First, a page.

Risk finally received its comeuppance in July. Last month witnessed the broadest round of negative returns since January among the major asset classes. Stocks in developed markets (including the US) took it on the chin, although the modest gain in emerging-markets equities in July delivered a notable exception. Indeed, the MSCI EM Index posted a decent 1.9% rise last month while US stocks slipped 2.0% (Russell 3000)—the first negative monthly total return for American shares overall since January. Foreign stocks in developed markets (MSCI EAFE) had a setback as well, sliding 2.0% in July.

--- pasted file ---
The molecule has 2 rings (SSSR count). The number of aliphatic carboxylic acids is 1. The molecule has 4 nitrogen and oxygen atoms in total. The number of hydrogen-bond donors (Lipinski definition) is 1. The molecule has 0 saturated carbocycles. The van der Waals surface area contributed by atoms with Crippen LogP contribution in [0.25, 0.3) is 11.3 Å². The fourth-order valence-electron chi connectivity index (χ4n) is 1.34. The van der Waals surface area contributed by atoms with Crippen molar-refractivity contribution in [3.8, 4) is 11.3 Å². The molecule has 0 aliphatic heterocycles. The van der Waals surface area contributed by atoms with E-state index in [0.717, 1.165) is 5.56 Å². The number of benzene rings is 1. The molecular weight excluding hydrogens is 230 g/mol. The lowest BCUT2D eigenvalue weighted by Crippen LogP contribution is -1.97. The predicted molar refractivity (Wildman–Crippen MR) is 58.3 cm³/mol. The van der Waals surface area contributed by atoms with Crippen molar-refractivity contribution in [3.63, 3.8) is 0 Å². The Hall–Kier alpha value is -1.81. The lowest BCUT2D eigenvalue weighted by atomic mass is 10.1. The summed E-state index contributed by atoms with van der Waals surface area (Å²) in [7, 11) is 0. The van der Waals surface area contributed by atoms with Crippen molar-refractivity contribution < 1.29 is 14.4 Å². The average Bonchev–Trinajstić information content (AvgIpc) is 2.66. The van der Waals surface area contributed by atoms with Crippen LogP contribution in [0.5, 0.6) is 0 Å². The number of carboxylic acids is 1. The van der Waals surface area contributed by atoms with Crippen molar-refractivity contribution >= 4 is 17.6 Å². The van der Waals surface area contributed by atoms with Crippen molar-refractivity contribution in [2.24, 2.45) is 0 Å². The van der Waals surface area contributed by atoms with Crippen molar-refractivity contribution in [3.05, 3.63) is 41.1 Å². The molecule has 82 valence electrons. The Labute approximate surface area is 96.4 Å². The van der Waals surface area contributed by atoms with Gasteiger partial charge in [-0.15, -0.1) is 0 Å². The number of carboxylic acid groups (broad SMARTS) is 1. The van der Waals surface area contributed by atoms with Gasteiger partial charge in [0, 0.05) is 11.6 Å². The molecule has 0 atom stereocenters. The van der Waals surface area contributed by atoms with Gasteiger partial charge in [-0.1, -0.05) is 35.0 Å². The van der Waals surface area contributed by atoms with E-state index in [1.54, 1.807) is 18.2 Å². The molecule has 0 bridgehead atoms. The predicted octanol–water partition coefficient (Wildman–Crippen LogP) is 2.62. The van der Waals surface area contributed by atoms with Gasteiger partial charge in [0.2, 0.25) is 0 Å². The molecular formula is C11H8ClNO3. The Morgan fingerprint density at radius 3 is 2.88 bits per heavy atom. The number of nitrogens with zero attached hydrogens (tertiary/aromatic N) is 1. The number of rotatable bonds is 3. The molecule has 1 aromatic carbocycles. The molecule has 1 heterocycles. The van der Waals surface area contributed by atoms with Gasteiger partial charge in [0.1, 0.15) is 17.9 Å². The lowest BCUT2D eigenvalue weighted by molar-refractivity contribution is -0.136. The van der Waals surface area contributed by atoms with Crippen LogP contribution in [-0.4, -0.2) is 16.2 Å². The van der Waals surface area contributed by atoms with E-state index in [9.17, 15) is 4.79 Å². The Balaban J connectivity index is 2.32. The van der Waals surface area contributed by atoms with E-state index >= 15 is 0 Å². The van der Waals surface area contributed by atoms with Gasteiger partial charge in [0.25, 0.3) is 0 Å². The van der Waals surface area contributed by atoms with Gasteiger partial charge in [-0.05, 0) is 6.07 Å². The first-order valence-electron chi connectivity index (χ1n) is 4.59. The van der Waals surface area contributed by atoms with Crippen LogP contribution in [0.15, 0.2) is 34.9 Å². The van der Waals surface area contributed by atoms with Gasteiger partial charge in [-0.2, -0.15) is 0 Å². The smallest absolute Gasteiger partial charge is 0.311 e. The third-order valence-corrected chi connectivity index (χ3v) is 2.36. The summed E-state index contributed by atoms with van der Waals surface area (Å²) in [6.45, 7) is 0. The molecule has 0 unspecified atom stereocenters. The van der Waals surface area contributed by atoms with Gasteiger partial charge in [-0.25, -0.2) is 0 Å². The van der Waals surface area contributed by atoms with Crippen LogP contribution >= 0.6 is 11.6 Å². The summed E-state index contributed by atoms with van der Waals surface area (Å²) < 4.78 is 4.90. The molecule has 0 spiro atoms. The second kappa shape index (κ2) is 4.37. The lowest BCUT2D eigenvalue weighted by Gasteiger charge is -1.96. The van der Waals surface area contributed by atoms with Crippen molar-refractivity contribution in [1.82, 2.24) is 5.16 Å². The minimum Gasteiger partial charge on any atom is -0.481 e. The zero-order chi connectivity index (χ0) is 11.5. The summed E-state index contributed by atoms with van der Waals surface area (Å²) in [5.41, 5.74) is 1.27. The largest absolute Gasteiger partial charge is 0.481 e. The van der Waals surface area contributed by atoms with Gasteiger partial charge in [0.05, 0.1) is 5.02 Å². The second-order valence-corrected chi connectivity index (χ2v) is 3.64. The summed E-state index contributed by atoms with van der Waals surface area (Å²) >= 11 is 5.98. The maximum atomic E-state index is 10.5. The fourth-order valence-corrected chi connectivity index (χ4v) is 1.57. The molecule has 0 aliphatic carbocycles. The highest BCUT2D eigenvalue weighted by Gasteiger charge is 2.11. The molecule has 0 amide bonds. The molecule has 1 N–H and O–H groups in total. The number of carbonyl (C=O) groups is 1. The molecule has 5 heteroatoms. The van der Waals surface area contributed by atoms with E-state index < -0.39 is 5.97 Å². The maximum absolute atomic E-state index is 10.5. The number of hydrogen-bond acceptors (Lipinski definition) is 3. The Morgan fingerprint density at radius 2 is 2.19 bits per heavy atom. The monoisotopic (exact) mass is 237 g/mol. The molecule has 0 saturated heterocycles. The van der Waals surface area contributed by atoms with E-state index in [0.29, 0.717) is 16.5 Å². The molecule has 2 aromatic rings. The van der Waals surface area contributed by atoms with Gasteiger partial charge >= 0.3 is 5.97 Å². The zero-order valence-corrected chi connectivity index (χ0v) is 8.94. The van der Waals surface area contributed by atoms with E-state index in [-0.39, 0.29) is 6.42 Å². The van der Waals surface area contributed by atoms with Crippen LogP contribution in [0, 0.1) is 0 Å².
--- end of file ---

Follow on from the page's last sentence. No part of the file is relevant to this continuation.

Not surprisingly, the retreat in markets weighed on the Global Market Index (GMI), an unmanaged benchmark that holds all the major asset classes in market-value weights. GMI slumped 1.4% last month- its first monthly loss since January. So far in 2014, however, GMI is still in the black with a 4.2% year-to-date total return through last month.
The return of red ink shouldn’t come as a shock. As discussed many times on these pages this year (see here, for instance), a long run of positive momentum left the impression that risky asset prices could defy gravity. But the crowd has been forced once again to sober up. The question now is whether this is a pause that refreshes or merely the opening act to a longer drama aka The Return of Mean Reversion.